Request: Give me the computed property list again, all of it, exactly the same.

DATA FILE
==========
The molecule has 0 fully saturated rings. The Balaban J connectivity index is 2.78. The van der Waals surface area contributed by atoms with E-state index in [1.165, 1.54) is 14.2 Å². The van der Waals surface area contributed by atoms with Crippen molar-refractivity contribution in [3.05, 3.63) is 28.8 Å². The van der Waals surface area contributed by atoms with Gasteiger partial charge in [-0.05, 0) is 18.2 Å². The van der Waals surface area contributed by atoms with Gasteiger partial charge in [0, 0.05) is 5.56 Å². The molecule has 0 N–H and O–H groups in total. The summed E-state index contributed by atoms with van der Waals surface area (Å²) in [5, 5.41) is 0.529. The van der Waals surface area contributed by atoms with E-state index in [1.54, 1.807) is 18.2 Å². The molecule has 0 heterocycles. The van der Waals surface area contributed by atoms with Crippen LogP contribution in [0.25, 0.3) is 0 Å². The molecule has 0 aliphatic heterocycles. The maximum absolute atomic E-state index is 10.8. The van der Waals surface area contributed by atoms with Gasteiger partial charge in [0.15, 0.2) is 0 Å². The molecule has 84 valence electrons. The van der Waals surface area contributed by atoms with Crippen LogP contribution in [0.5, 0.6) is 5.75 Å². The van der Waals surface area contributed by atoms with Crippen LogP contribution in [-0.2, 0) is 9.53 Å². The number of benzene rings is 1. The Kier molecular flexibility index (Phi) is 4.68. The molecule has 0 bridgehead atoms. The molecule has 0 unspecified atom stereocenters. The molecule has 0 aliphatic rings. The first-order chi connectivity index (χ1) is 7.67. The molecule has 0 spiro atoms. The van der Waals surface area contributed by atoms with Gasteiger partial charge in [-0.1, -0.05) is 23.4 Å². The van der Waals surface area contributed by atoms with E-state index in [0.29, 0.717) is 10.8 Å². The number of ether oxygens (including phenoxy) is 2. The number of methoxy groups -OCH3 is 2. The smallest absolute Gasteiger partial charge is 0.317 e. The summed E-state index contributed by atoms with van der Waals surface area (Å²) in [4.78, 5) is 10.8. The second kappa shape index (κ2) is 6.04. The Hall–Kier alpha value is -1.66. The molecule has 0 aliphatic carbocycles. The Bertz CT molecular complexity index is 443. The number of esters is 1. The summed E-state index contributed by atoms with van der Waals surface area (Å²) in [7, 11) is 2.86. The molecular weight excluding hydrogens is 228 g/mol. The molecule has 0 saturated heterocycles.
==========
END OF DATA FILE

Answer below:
The molecule has 0 fully saturated rings. The Balaban J connectivity index is 2.78. The van der Waals surface area contributed by atoms with E-state index in [1.165, 1.54) is 14.2 Å². The van der Waals surface area contributed by atoms with Crippen molar-refractivity contribution in [3.05, 3.63) is 28.8 Å². The van der Waals surface area contributed by atoms with Gasteiger partial charge in [-0.05, 0) is 18.2 Å². The van der Waals surface area contributed by atoms with Gasteiger partial charge in [0, 0.05) is 5.56 Å². The molecule has 0 N–H and O–H groups in total. The summed E-state index contributed by atoms with van der Waals surface area (Å²) in [5, 5.41) is 0.529. The van der Waals surface area contributed by atoms with E-state index in [1.54, 1.807) is 18.2 Å². The molecule has 0 heterocycles. The van der Waals surface area contributed by atoms with Crippen LogP contribution in [0.25, 0.3) is 0 Å². The molecule has 0 aliphatic heterocycles. The maximum absolute atomic E-state index is 10.8. The van der Waals surface area contributed by atoms with Gasteiger partial charge in [0.15, 0.2) is 0 Å². The molecule has 84 valence electrons. The van der Waals surface area contributed by atoms with Crippen LogP contribution in [0.5, 0.6) is 5.75 Å². The van der Waals surface area contributed by atoms with Crippen LogP contribution in [-0.2, 0) is 9.53 Å². The number of benzene rings is 1. The Kier molecular flexibility index (Phi) is 4.68. The molecule has 0 bridgehead atoms. The molecule has 0 unspecified atom stereocenters. The molecule has 0 aliphatic rings. The first-order chi connectivity index (χ1) is 7.67. The molecule has 0 spiro atoms. The van der Waals surface area contributed by atoms with Gasteiger partial charge in [-0.1, -0.05) is 23.4 Å². The van der Waals surface area contributed by atoms with E-state index in [0.29, 0.717) is 10.8 Å². The number of ether oxygens (including phenoxy) is 2. The number of methoxy groups -OCH3 is 2. The smallest absolute Gasteiger partial charge is 0.317 e. The summed E-state index contributed by atoms with van der Waals surface area (Å²) in [4.78, 5) is 10.8. The second kappa shape index (κ2) is 6.04. The Hall–Kier alpha value is -1.66. The molecule has 0 aliphatic carbocycles. The Bertz CT molecular complexity index is 443. The number of esters is 1. The summed E-state index contributed by atoms with van der Waals surface area (Å²) in [7, 11) is 2.86. The molecular weight excluding hydrogens is 228 g/mol. The molecule has 0 saturated heterocycles.